Only 40% of parents asked to select a drink for their child chose a sugar-sweetened beverage when the label included a safety warning that drinking beverages with added sugar contributes to obesity, diabetes and tooth decay, according to a study published Jan. 15 in Pediatrics. Comparatively, 60% chose such drinks when the warning was not on the label.
The study, which included 2,381 parents who took an online survey, also found parents perceived the beverages with the warning as less healthy and expressed less intent in purchasing them in the future than the drinks without the warning.
Notably, labels that boldly called out calories in beverages but did not have the safety warning also reduced the number of parents who selected sugary drinks, but to a lesser extent. Of the parents presented drinks labeled with calories and not the safety warning, 53% chose sugary drinks.
This suggests “current efforts to place calories per bottle information may have little influence” on beverage selection, likely because consumers do not as clearly make a connection between calories and health impact, hypothesize the researchers led by Christina Roberto from the University of Pennsylvania.
Warning labels, on the other hand, “may be an important way to educate parents about the health harms” of sugary drinks, according to the study.
Pending legislation likely supported by parents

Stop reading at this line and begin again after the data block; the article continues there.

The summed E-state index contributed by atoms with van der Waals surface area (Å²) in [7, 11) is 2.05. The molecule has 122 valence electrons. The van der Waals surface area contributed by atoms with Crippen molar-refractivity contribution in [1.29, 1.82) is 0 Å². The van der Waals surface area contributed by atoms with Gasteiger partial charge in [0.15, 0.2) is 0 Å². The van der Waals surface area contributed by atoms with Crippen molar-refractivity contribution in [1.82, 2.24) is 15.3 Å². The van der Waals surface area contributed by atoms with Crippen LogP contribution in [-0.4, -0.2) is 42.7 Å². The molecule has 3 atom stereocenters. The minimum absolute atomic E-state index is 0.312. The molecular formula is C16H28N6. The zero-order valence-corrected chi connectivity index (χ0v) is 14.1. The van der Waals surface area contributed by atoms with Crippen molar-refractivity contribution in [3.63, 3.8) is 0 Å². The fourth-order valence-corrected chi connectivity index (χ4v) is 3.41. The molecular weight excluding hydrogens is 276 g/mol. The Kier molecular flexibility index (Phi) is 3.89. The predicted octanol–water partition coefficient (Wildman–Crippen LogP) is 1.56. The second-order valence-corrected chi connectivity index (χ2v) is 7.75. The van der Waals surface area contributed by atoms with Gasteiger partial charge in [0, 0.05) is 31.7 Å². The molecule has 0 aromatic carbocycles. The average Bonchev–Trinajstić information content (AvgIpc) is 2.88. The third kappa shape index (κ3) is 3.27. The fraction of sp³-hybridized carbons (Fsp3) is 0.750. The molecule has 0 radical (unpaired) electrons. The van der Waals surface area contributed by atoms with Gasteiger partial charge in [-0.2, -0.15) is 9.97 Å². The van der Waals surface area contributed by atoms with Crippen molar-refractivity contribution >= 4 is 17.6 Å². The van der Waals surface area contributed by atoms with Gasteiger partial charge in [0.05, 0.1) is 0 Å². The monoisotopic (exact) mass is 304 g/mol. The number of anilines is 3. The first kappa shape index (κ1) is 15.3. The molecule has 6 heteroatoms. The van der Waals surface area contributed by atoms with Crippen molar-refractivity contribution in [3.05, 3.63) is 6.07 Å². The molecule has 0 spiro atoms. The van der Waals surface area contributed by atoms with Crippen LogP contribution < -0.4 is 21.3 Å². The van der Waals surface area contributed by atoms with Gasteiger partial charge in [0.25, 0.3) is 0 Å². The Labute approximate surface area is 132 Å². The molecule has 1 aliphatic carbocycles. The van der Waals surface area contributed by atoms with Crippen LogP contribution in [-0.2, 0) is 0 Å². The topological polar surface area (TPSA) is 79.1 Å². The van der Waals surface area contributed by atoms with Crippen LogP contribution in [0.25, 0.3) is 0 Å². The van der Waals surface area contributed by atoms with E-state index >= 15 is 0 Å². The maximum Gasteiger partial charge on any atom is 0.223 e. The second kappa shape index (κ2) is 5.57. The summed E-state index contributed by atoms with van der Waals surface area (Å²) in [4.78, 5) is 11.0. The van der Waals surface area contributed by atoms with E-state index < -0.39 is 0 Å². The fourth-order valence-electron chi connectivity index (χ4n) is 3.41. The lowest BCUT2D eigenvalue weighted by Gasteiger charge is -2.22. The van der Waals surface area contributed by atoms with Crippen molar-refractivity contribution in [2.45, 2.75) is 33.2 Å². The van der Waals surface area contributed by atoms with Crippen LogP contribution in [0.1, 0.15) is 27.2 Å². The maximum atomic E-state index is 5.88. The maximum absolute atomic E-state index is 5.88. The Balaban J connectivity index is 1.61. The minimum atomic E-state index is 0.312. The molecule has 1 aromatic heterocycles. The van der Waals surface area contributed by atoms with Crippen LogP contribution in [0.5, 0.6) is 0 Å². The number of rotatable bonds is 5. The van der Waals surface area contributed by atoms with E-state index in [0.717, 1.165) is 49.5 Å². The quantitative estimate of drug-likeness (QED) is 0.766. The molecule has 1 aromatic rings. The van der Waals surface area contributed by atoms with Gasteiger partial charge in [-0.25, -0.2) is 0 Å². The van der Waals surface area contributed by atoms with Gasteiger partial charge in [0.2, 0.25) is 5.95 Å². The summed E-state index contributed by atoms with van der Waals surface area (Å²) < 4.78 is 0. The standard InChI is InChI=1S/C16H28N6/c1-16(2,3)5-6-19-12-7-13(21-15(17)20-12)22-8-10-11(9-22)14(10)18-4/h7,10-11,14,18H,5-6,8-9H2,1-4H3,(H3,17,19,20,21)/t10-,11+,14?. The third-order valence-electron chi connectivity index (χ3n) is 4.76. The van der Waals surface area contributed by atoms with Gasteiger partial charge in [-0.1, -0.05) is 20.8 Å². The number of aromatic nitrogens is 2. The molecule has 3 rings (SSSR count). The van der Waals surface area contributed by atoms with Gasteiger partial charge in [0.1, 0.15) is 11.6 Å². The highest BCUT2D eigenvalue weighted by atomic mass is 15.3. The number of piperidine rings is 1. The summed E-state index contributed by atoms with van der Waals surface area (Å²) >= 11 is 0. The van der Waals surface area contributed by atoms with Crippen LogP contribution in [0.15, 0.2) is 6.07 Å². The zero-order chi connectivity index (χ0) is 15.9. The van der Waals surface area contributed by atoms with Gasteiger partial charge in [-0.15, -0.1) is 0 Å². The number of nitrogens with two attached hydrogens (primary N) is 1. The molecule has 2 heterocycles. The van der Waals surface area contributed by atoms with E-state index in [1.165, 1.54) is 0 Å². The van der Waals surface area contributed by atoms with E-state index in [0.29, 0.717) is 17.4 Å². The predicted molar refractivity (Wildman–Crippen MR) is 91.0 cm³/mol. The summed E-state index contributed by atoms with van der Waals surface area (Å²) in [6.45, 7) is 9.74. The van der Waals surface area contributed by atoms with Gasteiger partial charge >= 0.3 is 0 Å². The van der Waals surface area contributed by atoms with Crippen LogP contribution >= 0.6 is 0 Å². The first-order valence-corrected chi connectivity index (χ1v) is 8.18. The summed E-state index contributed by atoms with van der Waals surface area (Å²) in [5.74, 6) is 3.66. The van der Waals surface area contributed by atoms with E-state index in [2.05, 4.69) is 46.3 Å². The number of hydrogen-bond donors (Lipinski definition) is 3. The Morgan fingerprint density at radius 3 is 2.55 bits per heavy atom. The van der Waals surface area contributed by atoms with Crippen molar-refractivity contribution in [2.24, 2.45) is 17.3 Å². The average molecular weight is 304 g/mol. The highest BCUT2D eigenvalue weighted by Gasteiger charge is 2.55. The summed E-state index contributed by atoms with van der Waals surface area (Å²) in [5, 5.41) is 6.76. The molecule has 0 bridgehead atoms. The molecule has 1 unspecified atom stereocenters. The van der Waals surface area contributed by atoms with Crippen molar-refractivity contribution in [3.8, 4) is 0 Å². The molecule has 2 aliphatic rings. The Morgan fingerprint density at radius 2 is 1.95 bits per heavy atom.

The finding lends support to legislation proposed in California and New York that would require health warnings on some sugary drinks, similar to the warning labels on tobacco products.
The proposed warning in California legislation served as the basis for the warning variations tested in the current study, as did the criteria for when the warning would apply.
According to the proposed California criteria, a safety warning that “drinking beverages with added sugar(s) contributes to obesity, diabetes and tooth decay,” would appear on any sweetened nonalcoholic beverages with added sweeteners that contain 75 or more calories per 12 fluid ounces.
Beverages with 100% natural juice and no added caloric sweeteners, liquid products used as dietary aids, such as oral nutrition therapy, or as a source of necessary nutrition, including infant formula and milk, are excluded having the warning, according to the legislation.
The study also reassures industry that the presence of warnings on some sugary-sweetened drinks would not “spillover” on to beverages that did not have the warning.
Bipartisan support for warnings
The study also revealed overwhelming bipartisan support for legislation to require such safety warnings.
Overall, the study found 73.3% of participants were in favor of the warning label policies and only 5.7% opposed it.
“Although Republicans (72.9%) and Independents (66%) favored the policy less than Democrats (79.2%), the policy had strong majority support among all three parties,” the study said.